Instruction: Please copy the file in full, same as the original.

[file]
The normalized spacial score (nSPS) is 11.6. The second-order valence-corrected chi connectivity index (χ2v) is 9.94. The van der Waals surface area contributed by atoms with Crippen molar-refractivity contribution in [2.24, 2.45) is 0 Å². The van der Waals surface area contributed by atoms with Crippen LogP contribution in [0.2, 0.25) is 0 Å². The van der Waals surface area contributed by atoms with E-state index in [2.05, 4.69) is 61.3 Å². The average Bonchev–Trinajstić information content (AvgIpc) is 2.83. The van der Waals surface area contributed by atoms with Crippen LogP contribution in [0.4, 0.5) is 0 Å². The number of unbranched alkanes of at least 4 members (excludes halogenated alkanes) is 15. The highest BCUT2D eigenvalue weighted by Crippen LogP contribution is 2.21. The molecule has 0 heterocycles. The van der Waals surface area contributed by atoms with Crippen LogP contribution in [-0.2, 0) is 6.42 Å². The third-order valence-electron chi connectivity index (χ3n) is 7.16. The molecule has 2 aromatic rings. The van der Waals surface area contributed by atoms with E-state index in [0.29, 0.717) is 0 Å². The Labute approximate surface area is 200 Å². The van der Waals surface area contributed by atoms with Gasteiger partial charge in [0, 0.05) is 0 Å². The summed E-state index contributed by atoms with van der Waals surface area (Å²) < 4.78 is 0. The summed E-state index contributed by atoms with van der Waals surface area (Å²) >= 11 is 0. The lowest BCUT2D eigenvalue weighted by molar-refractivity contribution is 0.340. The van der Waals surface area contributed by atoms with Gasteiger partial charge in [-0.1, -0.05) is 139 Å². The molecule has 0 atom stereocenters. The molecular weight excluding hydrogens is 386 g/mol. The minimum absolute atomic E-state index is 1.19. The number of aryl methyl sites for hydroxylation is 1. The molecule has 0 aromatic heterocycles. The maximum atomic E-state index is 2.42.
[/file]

The normalized spacial score (nSPS) is 11.6. The second-order valence-corrected chi connectivity index (χ2v) is 9.94. The van der Waals surface area contributed by atoms with Crippen molar-refractivity contribution in [2.24, 2.45) is 0 Å². The van der Waals surface area contributed by atoms with Crippen LogP contribution in [0.2, 0.25) is 0 Å². The van der Waals surface area contributed by atoms with E-state index in [2.05, 4.69) is 61.3 Å². The average Bonchev–Trinajstić information content (AvgIpc) is 2.83. The van der Waals surface area contributed by atoms with Crippen LogP contribution in [0.4, 0.5) is 0 Å². The number of unbranched alkanes of at least 4 members (excludes halogenated alkanes) is 15. The highest BCUT2D eigenvalue weighted by Crippen LogP contribution is 2.21. The molecule has 0 heterocycles. The van der Waals surface area contributed by atoms with Crippen LogP contribution in [-0.2, 0) is 6.42 Å². The third-order valence-electron chi connectivity index (χ3n) is 7.16. The molecule has 2 aromatic rings. The van der Waals surface area contributed by atoms with E-state index in [0.29, 0.717) is 0 Å². The Labute approximate surface area is 200 Å². The van der Waals surface area contributed by atoms with Gasteiger partial charge in [0, 0.05) is 0 Å². The summed E-state index contributed by atoms with van der Waals surface area (Å²) < 4.78 is 0. The summed E-state index contributed by atoms with van der Waals surface area (Å²) >= 11 is 0. The lowest BCUT2D eigenvalue weighted by molar-refractivity contribution is 0.340. The van der Waals surface area contributed by atoms with Gasteiger partial charge in [-0.1, -0.05) is 139 Å². The molecule has 0 atom stereocenters. The molecular weight excluding hydrogens is 386 g/mol. The minimum absolute atomic E-state index is 1.19. The number of aryl methyl sites for hydroxylation is 1. The molecule has 0 aromatic heterocycles. The maximum atomic E-state index is 2.42.